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About Edinburgh Area Guide > Old Town

The very centre and the oldest part of Edinburgh, and there is no shortage of things to see and do here.


Bruntsfield is a well-heeled suburb twenty minutes walk or a short bus ride from Edinburgh city centre. It is well-known for being home to James Gillespie's High School, the inspiration for Muriel Spark's The Prime of Miss Jean Brodie, but this attractive area has much else to recommend it.  
 

Golf fans can visit Bruntsfield Links short hole course and play a round for free. A short walk from the Links will bring you to the famous Cameo cinema, which shows a variety of independent films and The King's Theatre, a popular venue for contemporary and historical theatre.
 

Sports enthusiasts will also enjoy the Warrender Swim Centre - a traditional Victorian baths in Bruntsfield. The centre has a modern pool, gym and sauna but also maintains many of its original and charming 19th century features.
 

The Old Town is the very centre and the oldest part of Edinburgh, and there is no shortage of things to see and do here.
 

From the very top of the Royal Mile, take in the stunning views of the city from Edinburgh Castle. Then stroll down and visit The Scotch Whisky Experience where you can learn all about Scotland's national drink and maybe even buy a few bottles. Visit Gladstone's Land - a traditional tenement building and discover the Writer's Museum. Stop off for an underground tour at Mary King's Close, part of the original Old Town which was built upon after the Great Plague. Or if you are feeling really brave, do one of the many ghost tours available. On the Royal Mile you will also find the grandeur of St. Giles Cathedral, The Scottish Storytelling Centre and John Knox House - the only original medieval building surviving on the Royal Mile. If you are feeling nostalgic you can relive your past at the Museum of Childhood.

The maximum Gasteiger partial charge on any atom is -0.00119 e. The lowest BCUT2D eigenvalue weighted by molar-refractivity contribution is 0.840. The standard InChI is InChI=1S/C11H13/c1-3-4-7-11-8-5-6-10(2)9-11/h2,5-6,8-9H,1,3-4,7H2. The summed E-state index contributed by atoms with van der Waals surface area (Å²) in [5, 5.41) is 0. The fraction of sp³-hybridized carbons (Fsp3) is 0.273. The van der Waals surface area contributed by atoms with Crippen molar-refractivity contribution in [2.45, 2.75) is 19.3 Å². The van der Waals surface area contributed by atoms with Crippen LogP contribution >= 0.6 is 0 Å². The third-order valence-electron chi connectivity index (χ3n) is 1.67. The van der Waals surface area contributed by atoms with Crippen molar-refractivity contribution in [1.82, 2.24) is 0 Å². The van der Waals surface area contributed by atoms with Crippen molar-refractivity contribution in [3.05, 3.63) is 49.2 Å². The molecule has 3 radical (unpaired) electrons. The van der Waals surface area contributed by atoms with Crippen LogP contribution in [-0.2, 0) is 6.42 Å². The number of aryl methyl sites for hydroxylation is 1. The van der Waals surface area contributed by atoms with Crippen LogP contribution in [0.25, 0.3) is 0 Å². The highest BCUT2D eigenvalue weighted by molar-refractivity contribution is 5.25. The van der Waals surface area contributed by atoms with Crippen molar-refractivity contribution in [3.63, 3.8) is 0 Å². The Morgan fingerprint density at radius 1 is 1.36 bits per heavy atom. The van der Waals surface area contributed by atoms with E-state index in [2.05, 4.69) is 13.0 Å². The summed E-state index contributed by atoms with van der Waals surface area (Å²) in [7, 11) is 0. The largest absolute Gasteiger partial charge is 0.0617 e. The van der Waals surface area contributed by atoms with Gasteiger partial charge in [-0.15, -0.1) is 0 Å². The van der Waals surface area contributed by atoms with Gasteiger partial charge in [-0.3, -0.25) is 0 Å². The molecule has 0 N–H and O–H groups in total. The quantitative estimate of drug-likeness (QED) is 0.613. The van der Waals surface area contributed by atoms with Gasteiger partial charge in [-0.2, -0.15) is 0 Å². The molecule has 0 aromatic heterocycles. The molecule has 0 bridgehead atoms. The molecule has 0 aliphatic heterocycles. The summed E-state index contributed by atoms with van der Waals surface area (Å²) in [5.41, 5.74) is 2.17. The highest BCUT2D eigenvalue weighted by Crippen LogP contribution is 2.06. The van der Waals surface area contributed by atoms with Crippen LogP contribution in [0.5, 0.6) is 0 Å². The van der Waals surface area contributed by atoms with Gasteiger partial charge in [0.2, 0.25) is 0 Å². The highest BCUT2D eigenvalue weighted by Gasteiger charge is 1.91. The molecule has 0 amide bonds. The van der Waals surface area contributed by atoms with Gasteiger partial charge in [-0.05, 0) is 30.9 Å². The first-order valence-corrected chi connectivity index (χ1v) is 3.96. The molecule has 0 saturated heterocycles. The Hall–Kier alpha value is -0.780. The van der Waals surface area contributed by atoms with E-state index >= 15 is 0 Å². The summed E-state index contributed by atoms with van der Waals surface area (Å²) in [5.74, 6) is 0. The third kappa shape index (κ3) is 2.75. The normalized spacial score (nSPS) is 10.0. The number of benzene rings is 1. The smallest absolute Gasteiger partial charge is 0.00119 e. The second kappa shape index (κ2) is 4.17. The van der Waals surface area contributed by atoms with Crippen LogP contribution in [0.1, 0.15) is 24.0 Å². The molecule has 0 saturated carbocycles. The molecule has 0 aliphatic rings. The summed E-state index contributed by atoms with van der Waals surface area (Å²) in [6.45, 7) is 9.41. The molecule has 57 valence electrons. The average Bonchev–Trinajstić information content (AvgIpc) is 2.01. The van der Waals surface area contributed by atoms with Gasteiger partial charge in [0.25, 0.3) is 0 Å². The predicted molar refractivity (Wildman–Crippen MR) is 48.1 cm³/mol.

There are plenty of eating and drinking options on the Royal Mile. Keep a keen eye out for all the little side streets, known as "closes", many of which are home to hidden bars and restaurants.
 

At the foot of the Royal Mile sits the iconic Scottish Parliament building which opened in 2004 and offers free guided tours six days a week. Visitors can attend parliament debates free of charge.
 

Just beyond the parliament lies The Palace of Holyrood House. Dating back to 1503 and once a residence of Mary Queen of Scots, the palace is the Queen's residence at the end of June each year. Prince Charles also resides here one week of the year. Outside of these times the palace is open to visitors.
 

Beyond the palace is Holyrood Park, an expansive public park from which you can climb Arthur's Seat or Salisbury Crags and enjoy unparalleled views across the city.
 

From the Royal Mile you can also walk down to the Grassmarket - an historic marketplace with an equal amount of history and current culture to absorb you for hours.
 

Also within short walking distance of the Royal Mile is Greyfriars Bobby, The National Museum of Scotland and countless other bars and restaurants including The Elephant House, where J.K Rowling wrote Harry Potter.




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